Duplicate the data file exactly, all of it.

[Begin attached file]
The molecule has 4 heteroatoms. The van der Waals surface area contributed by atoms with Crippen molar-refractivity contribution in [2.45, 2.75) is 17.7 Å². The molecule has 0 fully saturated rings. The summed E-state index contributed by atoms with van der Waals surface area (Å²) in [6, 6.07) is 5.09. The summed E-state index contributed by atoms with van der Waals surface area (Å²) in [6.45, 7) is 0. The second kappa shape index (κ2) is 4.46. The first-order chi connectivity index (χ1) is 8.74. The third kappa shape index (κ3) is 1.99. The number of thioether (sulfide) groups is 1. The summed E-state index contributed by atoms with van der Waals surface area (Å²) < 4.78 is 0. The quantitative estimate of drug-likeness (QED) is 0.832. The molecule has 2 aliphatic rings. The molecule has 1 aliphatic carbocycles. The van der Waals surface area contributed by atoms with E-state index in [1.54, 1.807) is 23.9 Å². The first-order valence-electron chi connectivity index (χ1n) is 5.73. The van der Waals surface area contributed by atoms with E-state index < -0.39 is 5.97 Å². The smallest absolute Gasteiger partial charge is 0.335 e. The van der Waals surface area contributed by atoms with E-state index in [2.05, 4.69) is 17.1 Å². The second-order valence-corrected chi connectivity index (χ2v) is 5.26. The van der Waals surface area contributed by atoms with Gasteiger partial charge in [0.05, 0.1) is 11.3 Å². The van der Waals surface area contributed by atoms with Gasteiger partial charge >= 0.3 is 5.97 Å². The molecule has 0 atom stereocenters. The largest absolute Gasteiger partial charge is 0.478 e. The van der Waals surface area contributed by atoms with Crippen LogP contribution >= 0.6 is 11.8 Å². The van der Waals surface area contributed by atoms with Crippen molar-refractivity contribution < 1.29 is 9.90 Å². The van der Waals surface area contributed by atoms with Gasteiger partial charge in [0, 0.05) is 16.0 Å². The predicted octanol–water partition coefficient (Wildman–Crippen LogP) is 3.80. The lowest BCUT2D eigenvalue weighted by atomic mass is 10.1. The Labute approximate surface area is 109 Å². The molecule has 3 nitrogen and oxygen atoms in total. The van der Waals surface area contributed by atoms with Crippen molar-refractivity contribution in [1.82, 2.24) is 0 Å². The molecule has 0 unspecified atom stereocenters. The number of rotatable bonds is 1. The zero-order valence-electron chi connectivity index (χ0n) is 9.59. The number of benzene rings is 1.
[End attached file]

The molecule has 4 heteroatoms. The van der Waals surface area contributed by atoms with Crippen molar-refractivity contribution in [2.45, 2.75) is 17.7 Å². The molecule has 0 fully saturated rings. The summed E-state index contributed by atoms with van der Waals surface area (Å²) in [6, 6.07) is 5.09. The summed E-state index contributed by atoms with van der Waals surface area (Å²) in [6.45, 7) is 0. The second kappa shape index (κ2) is 4.46. The first-order chi connectivity index (χ1) is 8.74. The third kappa shape index (κ3) is 1.99. The number of thioether (sulfide) groups is 1. The summed E-state index contributed by atoms with van der Waals surface area (Å²) < 4.78 is 0. The quantitative estimate of drug-likeness (QED) is 0.832. The molecule has 2 aliphatic rings. The molecule has 1 aliphatic carbocycles. The van der Waals surface area contributed by atoms with E-state index in [1.54, 1.807) is 23.9 Å². The first-order valence-electron chi connectivity index (χ1n) is 5.73. The van der Waals surface area contributed by atoms with E-state index < -0.39 is 5.97 Å². The smallest absolute Gasteiger partial charge is 0.335 e. The van der Waals surface area contributed by atoms with E-state index in [2.05, 4.69) is 17.1 Å². The second-order valence-corrected chi connectivity index (χ2v) is 5.26. The van der Waals surface area contributed by atoms with Gasteiger partial charge in [0.05, 0.1) is 11.3 Å². The van der Waals surface area contributed by atoms with Gasteiger partial charge >= 0.3 is 5.97 Å². The molecule has 0 atom stereocenters. The largest absolute Gasteiger partial charge is 0.478 e. The van der Waals surface area contributed by atoms with Crippen LogP contribution >= 0.6 is 11.8 Å². The van der Waals surface area contributed by atoms with Crippen molar-refractivity contribution < 1.29 is 9.90 Å². The van der Waals surface area contributed by atoms with Gasteiger partial charge in [0, 0.05) is 16.0 Å². The predicted octanol–water partition coefficient (Wildman–Crippen LogP) is 3.80. The lowest BCUT2D eigenvalue weighted by atomic mass is 10.1. The Labute approximate surface area is 109 Å². The molecule has 3 nitrogen and oxygen atoms in total. The van der Waals surface area contributed by atoms with Crippen molar-refractivity contribution in [1.82, 2.24) is 0 Å². The molecule has 0 unspecified atom stereocenters. The number of rotatable bonds is 1. The zero-order valence-electron chi connectivity index (χ0n) is 9.59. The number of benzene rings is 1.